Mark Knopfler’s “Get Lucky” Tour Gets Video, Too

by PLSN Staff • in
  • Projection Connection News
• Created: August 6, 2010

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LONDON – Lighting designer Simon Tutchener has been working with Mark Knopfler since 2002. He completed his first major tour with him in 2005. And he has been dealing the challenges of integrating video with the lighting design since – well, pretty recently, actually. Knopfler's Get Lucky tour marks the first time video has ever been incorporated into his performance. It was projected four Robe DigitalSpot 7000DTs supplied, along with the rest of the rig, including Martin MAC 2000 Profiles, MAC 2000 Spots, Lycian 1290 FOH Spots, ETC Source 4s and a 40-by-30 LED Star Cloth by Bandit Lites.

 

Tutchener specified the DigitalSpots after a demo arranged by Robe UK and Bandit Lites UK's Lester Cobrin convinced him that the fixtures could serve as a tourable, flexible and lightweight video solution that would integrate seamlessly with the lighting.

 

Bandit Lites UK provided the gear for the European and U.K. legs of the tour; Bandit Lites Inc. in Nashville, Tenn. provided the same fixtures for the U.S. tour leg.

 

The four DigitalSpots are rigged on the front lighting truss. They are soft-edged together and project one large image onto a 26-foot-by-16-foot video screen hung on the back truss, which is covered by a pair of starcloth curtains for most of the show. They are controlled via ArtNet protocol over Ethernet from Tutchener's grandMA lighting console.

 

The video clips are all stored in the DigitalSpots' onboard media servers, uploaded via Ethernet. Tutchener uses a mixture of library images and specially created content – all of it abstract, subtle and crafted to blend seamlessly into the lightshow. Although it creates some visual impact, the idea is to not let it distract from Knopfler's intense performance.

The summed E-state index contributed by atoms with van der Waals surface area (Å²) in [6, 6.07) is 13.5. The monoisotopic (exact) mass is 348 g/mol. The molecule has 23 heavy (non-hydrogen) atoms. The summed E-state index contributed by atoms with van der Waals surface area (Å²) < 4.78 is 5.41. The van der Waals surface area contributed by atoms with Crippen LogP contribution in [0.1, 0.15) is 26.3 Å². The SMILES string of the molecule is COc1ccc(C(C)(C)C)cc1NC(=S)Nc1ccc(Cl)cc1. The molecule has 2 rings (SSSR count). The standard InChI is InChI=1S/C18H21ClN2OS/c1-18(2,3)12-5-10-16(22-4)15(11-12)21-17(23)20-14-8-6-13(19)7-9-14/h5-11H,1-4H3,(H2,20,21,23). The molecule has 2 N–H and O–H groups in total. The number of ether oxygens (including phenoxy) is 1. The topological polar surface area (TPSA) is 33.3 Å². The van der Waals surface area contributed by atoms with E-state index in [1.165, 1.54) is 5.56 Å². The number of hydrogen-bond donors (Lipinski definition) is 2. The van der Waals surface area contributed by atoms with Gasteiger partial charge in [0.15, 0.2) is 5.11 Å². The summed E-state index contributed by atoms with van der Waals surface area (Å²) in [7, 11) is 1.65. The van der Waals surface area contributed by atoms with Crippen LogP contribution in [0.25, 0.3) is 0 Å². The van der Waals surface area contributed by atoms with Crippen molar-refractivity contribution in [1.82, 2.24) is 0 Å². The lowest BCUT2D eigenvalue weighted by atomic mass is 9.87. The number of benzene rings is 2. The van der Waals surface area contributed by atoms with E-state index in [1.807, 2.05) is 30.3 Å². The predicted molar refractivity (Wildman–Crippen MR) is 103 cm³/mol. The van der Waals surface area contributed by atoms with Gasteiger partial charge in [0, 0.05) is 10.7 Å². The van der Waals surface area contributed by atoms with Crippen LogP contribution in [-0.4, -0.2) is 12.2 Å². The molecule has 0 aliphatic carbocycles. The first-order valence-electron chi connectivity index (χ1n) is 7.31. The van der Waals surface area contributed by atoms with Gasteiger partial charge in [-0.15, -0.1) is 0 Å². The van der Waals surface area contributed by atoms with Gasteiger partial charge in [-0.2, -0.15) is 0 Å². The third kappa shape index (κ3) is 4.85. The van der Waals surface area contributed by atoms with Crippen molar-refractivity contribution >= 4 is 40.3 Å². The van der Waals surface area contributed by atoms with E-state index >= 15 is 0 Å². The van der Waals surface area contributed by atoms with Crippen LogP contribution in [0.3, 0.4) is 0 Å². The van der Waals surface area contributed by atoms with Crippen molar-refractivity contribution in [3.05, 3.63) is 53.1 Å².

Footage is also taken from four surveillance style mini-cams (supplied by XL Video UK) dotted around the stage, plus one wireless camera from Broadcast RF. These are positioned on Knopfler's mic stand, on the drums, keyboards, and so on, with the wireless unit attached to the head stock of his Fender Stratocaster guitar.

 

The inputs of these are fed as composite video into the video capture cards of the DigitalSpots. They are also run through a DMX switcher, which allows Tutchener to bring up the camera previews on a monitor and fade between them via the grandMA console.

 

The first hint of video – the guitar head stock shot – appears onscreen during the latter half of the Dire Straits track, "Romeo & Juliet." It continues for the next song, another Dire Straits anthem, "Sultans of Swing," with some camera shots used so sparingly they just appear on the punctuative bumps of a chord or two – before the curtains close to conceal the screen again until the encores. During the encores, video accompanies all three numbers.

 

"It's a simple video concept," said Tutchener, "But it takes a lot of effort and precision to make it work for a song like 'Brothers In Arms', which is one of the encore numbers."

 

Of the Robe gear, he noted, "I think the DigitalSpot 7000DTs are a hugely powerful product that really makes a link between video and lighting. The reliability has really been proven over the last five months we've been using them."

 

Lighting technician Ewan Cameron has been looking after the video elements of the tour, starting in the U.S., where he set everything up, and continuing with Tutchener for the whole tour. He comments that the Picture Merge facility has worked extremely well and that the fixtures generally have been "great" for surviving the rigours of the road.

 

Bandit Lites has served as the lighting company ever since Tutchener has been working with Knopfler.

 

Audio Rent from Switzerland provides the sound equipment for Europe, and the tour is production-managed by U.K.-based Kevin Hopgood.

 

For more information, please visit www.robe.cz.

 

 

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